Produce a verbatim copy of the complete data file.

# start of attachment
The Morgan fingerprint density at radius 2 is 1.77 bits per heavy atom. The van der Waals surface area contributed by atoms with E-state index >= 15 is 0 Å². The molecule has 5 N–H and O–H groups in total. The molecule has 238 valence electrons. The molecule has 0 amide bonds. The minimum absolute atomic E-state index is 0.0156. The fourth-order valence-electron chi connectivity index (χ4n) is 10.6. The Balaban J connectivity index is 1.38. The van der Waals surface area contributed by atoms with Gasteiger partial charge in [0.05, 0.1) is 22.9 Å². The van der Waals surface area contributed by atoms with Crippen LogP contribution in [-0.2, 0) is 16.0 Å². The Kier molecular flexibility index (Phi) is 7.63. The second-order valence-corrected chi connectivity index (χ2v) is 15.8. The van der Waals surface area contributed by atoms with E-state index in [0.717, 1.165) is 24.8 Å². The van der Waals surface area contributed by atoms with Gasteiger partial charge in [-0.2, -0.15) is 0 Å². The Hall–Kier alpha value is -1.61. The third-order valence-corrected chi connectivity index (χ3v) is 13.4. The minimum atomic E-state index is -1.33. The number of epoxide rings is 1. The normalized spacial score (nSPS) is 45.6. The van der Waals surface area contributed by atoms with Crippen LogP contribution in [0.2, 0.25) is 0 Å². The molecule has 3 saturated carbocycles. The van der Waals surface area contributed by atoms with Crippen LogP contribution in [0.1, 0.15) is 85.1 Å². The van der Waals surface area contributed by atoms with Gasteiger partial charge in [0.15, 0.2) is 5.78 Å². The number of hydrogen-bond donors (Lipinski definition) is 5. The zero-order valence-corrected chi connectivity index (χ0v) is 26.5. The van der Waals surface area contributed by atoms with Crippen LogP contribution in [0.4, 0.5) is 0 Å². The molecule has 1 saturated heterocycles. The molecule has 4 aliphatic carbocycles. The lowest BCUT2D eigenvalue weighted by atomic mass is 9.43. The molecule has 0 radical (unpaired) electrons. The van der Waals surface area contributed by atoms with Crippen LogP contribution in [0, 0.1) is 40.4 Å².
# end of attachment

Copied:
The Morgan fingerprint density at radius 2 is 1.77 bits per heavy atom. The van der Waals surface area contributed by atoms with E-state index >= 15 is 0 Å². The molecule has 5 N–H and O–H groups in total. The molecule has 238 valence electrons. The molecule has 0 amide bonds. The minimum absolute atomic E-state index is 0.0156. The fourth-order valence-electron chi connectivity index (χ4n) is 10.6. The Balaban J connectivity index is 1.38. The van der Waals surface area contributed by atoms with Gasteiger partial charge in [0.05, 0.1) is 22.9 Å². The van der Waals surface area contributed by atoms with Crippen LogP contribution in [-0.2, 0) is 16.0 Å². The Kier molecular flexibility index (Phi) is 7.63. The second-order valence-corrected chi connectivity index (χ2v) is 15.8. The van der Waals surface area contributed by atoms with E-state index in [0.717, 1.165) is 24.8 Å². The van der Waals surface area contributed by atoms with Gasteiger partial charge in [-0.2, -0.15) is 0 Å². The Hall–Kier alpha value is -1.61. The third-order valence-corrected chi connectivity index (χ3v) is 13.4. The minimum atomic E-state index is -1.33. The number of epoxide rings is 1. The normalized spacial score (nSPS) is 45.6. The van der Waals surface area contributed by atoms with Crippen LogP contribution in [0.2, 0.25) is 0 Å². The molecule has 3 saturated carbocycles. The van der Waals surface area contributed by atoms with Crippen LogP contribution in [0.1, 0.15) is 85.1 Å². The van der Waals surface area contributed by atoms with Gasteiger partial charge in [0.15, 0.2) is 5.78 Å². The number of hydrogen-bond donors (Lipinski definition) is 5. The zero-order valence-corrected chi connectivity index (χ0v) is 26.5. The van der Waals surface area contributed by atoms with Crippen LogP contribution in [0.4, 0.5) is 0 Å². The molecule has 1 saturated heterocycles. The molecule has 4 aliphatic carbocycles. The lowest BCUT2D eigenvalue weighted by atomic mass is 9.43. The molecule has 0 radical (unpaired) electrons. The van der Waals surface area contributed by atoms with Crippen LogP contribution in [0, 0.1) is 40.4 Å².